# Cellular Homology at the Bottom Dimension

In his book Algebraic Topology, Hatcher constructs cellular homology of a CW-complex $$X$$ as the homology of the following chain complex: $$\cdots \to H_{n+1}(X_{n+1},X_n) \overset{d_{n+1}}{\to} H_n(X_n,X_{n-1}) \overset{d_n}{\to} H_{n-1}(X_{n-1},X_{n-2}) \to \cdots$$ where the maps are induced by boundary maps in the long exact sequences of the pairs $$(X_{i+1},X_i)$$. Hatcher claims that when $$n=1$$, computing the map $$d_1 : H_1(X_1,X_0) \to H_0(X_0)$$ is easy because the map is the same as the simplicial boundary map $$\Delta_1(X) \to \Delta_0(X)$$. I'm having trouble seeing this. How do we even show that we can identify $$H_1(X_1,X_0)$$ with $$\Delta_1(X)$$ and $$H_0(X_0)$$ with $$\Delta_0(X)$$? I know that $$H_1(X_1,X_0) \cong H_1^\Delta(X_1,X_0)$$ and $$H_0(X_0) \cong H_0^\Delta(X_0)$$, but I'm stuck there.

Also the notation is throwing me off - How can we even talk about $$\Delta_1(X)$$ and $$\Delta_0(X)$$ when $$X$$ isn't even a $$\Delta$$-complex?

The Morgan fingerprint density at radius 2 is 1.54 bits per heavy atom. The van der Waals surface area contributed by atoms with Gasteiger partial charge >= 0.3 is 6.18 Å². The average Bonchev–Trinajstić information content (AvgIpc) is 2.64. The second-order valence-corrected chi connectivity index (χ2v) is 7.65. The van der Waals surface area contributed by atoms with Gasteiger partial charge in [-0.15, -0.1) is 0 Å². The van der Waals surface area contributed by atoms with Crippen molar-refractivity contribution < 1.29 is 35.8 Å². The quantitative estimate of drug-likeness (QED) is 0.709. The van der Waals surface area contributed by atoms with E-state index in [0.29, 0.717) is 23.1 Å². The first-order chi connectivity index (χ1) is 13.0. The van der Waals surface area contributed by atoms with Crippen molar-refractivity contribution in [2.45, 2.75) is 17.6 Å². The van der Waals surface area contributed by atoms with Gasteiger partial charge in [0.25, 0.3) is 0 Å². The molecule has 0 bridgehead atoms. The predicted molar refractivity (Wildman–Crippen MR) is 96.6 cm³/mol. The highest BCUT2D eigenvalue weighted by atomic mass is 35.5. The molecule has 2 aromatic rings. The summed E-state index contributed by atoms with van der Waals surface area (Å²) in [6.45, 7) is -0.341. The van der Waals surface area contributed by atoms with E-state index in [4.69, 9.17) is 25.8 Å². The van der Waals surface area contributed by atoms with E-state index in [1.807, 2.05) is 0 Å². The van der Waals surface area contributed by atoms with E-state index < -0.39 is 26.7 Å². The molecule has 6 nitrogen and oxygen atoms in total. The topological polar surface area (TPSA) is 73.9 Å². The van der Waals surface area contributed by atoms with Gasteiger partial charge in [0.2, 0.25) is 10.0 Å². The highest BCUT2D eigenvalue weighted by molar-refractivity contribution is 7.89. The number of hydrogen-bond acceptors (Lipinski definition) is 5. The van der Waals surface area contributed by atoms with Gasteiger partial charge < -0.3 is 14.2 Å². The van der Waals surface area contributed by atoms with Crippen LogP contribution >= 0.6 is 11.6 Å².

Although $$X$$ may not be a $$\Delta$$-complex, $$X_1$$ certainly is.
Every CW complex of dimension $$\le 1$$ is a $$\Delta$$-complex.
Since $$X_0$$ is a discrete topological space, it follows that $$H_0(X_0)$$ is the direct sum of one copy of $$\mathbb Z$$ for each point in $$X_0$$, which is exactly how $$\Delta_0(X_0)$$ is defined.
Similarly, by this point Hatcher has proved that $$H_1(X_1,X_0)$$ is the direct sum of one copy of $$\mathbb Z$$ for each 1-cell in $$X_1$$, and a 1-cell in $$X_1$$ is the same as a 1-simplex in $$X_1$$, so this is also exactly how $$\Delta_1(X_1)$$ is defined, namely a direct sum of one copy of $$\mathbb Z$$ for each $$1$$-simplex in $$X_1$$.
• Is there some easy way to see that their boundary operators are the same too? I'm kind of able to convince myself that it's true by analyzing the definition differential in the l.e.s. for the pair and how singular chains for the pair $(X_1, X_0)$ look like but that's not very neat. Commented May 22 at 11:42